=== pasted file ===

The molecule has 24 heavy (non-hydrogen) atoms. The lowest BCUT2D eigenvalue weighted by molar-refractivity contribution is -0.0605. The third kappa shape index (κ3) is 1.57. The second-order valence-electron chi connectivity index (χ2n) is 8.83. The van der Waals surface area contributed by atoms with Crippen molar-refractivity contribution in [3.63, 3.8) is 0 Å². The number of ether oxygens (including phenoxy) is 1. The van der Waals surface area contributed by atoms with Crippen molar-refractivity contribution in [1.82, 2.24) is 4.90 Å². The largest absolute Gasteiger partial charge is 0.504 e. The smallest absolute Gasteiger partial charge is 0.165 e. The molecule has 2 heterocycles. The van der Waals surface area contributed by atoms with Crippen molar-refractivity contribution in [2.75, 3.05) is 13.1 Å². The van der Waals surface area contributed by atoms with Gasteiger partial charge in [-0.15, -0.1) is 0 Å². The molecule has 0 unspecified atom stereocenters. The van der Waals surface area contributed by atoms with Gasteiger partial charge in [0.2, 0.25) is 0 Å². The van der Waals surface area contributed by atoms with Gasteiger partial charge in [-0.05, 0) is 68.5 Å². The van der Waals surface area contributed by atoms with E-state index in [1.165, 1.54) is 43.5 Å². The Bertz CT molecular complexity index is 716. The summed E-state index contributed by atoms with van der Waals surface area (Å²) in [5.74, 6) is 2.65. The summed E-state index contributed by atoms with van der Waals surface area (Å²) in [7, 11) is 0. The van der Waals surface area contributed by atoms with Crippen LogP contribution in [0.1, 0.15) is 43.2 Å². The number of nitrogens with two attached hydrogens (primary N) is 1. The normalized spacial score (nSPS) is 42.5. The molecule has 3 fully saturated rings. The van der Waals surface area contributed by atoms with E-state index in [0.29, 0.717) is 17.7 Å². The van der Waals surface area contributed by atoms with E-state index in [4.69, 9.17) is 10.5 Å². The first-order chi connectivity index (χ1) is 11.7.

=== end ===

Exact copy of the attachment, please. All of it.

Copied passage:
The molecule has 24 heavy (non-hydrogen) atoms. The lowest BCUT2D eigenvalue weighted by molar-refractivity contribution is -0.0605. The third kappa shape index (κ3) is 1.57. The second-order valence-electron chi connectivity index (χ2n) is 8.83. The van der Waals surface area contributed by atoms with Crippen molar-refractivity contribution in [3.63, 3.8) is 0 Å². The number of ether oxygens (including phenoxy) is 1. The van der Waals surface area contributed by atoms with Crippen molar-refractivity contribution in [1.82, 2.24) is 4.90 Å². The largest absolute Gasteiger partial charge is 0.504 e. The smallest absolute Gasteiger partial charge is 0.165 e. The molecule has 2 heterocycles. The van der Waals surface area contributed by atoms with Crippen molar-refractivity contribution in [2.75, 3.05) is 13.1 Å². The van der Waals surface area contributed by atoms with Gasteiger partial charge in [-0.15, -0.1) is 0 Å². The molecule has 0 unspecified atom stereocenters. The van der Waals surface area contributed by atoms with Gasteiger partial charge in [0.2, 0.25) is 0 Å². The van der Waals surface area contributed by atoms with Gasteiger partial charge in [-0.05, 0) is 68.5 Å². The van der Waals surface area contributed by atoms with E-state index in [1.165, 1.54) is 43.5 Å². The Bertz CT molecular complexity index is 716. The summed E-state index contributed by atoms with van der Waals surface area (Å²) in [5.74, 6) is 2.65. The summed E-state index contributed by atoms with van der Waals surface area (Å²) in [7, 11) is 0. The van der Waals surface area contributed by atoms with Crippen LogP contribution in [0.1, 0.15) is 43.2 Å². The number of nitrogens with two attached hydrogens (primary N) is 1. The normalized spacial score (nSPS) is 42.5. The molecule has 3 fully saturated rings. The van der Waals surface area contributed by atoms with E-state index in [0.29, 0.717) is 17.7 Å². The van der Waals surface area contributed by atoms with E-state index in [4.69, 9.17) is 10.5 Å². The first-order chi connectivity index (χ1) is 11.7.